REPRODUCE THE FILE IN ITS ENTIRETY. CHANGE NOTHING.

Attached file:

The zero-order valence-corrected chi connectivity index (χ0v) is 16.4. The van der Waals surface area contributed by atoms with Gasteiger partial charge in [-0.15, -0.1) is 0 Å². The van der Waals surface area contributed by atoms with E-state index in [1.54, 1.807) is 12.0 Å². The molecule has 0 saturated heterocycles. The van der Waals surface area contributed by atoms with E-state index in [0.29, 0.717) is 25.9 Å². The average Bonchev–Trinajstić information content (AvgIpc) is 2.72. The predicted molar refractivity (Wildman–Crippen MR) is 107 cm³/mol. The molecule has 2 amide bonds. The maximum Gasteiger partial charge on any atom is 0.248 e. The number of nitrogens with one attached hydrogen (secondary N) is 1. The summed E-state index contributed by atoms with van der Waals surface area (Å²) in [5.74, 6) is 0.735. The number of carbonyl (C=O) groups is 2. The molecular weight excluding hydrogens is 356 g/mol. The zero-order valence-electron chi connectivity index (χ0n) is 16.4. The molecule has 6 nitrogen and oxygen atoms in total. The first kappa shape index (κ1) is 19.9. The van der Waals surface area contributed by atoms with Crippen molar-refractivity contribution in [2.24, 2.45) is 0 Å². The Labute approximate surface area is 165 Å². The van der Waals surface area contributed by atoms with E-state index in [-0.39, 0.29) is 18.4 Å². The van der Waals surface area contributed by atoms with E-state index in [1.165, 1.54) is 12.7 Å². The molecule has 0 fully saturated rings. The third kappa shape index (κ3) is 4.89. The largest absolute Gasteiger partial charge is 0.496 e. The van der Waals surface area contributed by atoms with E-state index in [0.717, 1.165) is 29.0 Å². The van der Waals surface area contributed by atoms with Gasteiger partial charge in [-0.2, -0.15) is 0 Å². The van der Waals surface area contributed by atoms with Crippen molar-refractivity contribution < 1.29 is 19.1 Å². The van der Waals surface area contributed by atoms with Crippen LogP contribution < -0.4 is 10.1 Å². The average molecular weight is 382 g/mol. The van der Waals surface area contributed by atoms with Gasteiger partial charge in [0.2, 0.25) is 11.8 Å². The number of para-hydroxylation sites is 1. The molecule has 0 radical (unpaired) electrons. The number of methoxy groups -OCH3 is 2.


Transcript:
The zero-order valence-corrected chi connectivity index (χ0v) is 16.4. The van der Waals surface area contributed by atoms with Gasteiger partial charge in [-0.15, -0.1) is 0 Å². The van der Waals surface area contributed by atoms with E-state index in [1.54, 1.807) is 12.0 Å². The molecule has 0 saturated heterocycles. The van der Waals surface area contributed by atoms with E-state index in [0.29, 0.717) is 25.9 Å². The average Bonchev–Trinajstić information content (AvgIpc) is 2.72. The predicted molar refractivity (Wildman–Crippen MR) is 107 cm³/mol. The molecule has 2 amide bonds. The maximum Gasteiger partial charge on any atom is 0.248 e. The number of nitrogens with one attached hydrogen (secondary N) is 1. The summed E-state index contributed by atoms with van der Waals surface area (Å²) in [5.74, 6) is 0.735. The number of carbonyl (C=O) groups is 2. The molecular weight excluding hydrogens is 356 g/mol. The zero-order valence-electron chi connectivity index (χ0n) is 16.4. The molecule has 6 nitrogen and oxygen atoms in total. The first kappa shape index (κ1) is 19.9. The van der Waals surface area contributed by atoms with Crippen molar-refractivity contribution in [2.24, 2.45) is 0 Å². The Labute approximate surface area is 165 Å². The van der Waals surface area contributed by atoms with E-state index in [-0.39, 0.29) is 18.4 Å². The van der Waals surface area contributed by atoms with E-state index in [1.165, 1.54) is 12.7 Å². The molecule has 0 fully saturated rings. The third kappa shape index (κ3) is 4.89. The largest absolute Gasteiger partial charge is 0.496 e. The van der Waals surface area contributed by atoms with E-state index in [0.717, 1.165) is 29.0 Å². The van der Waals surface area contributed by atoms with Gasteiger partial charge in [-0.2, -0.15) is 0 Å². The van der Waals surface area contributed by atoms with Crippen molar-refractivity contribution < 1.29 is 19.1 Å². The van der Waals surface area contributed by atoms with Crippen LogP contribution < -0.4 is 10.1 Å². The average molecular weight is 382 g/mol. The van der Waals surface area contributed by atoms with Gasteiger partial charge in [0.2, 0.25) is 11.8 Å². The number of para-hydroxylation sites is 1. The molecule has 0 radical (unpaired) electrons. The number of methoxy groups -OCH3 is 2.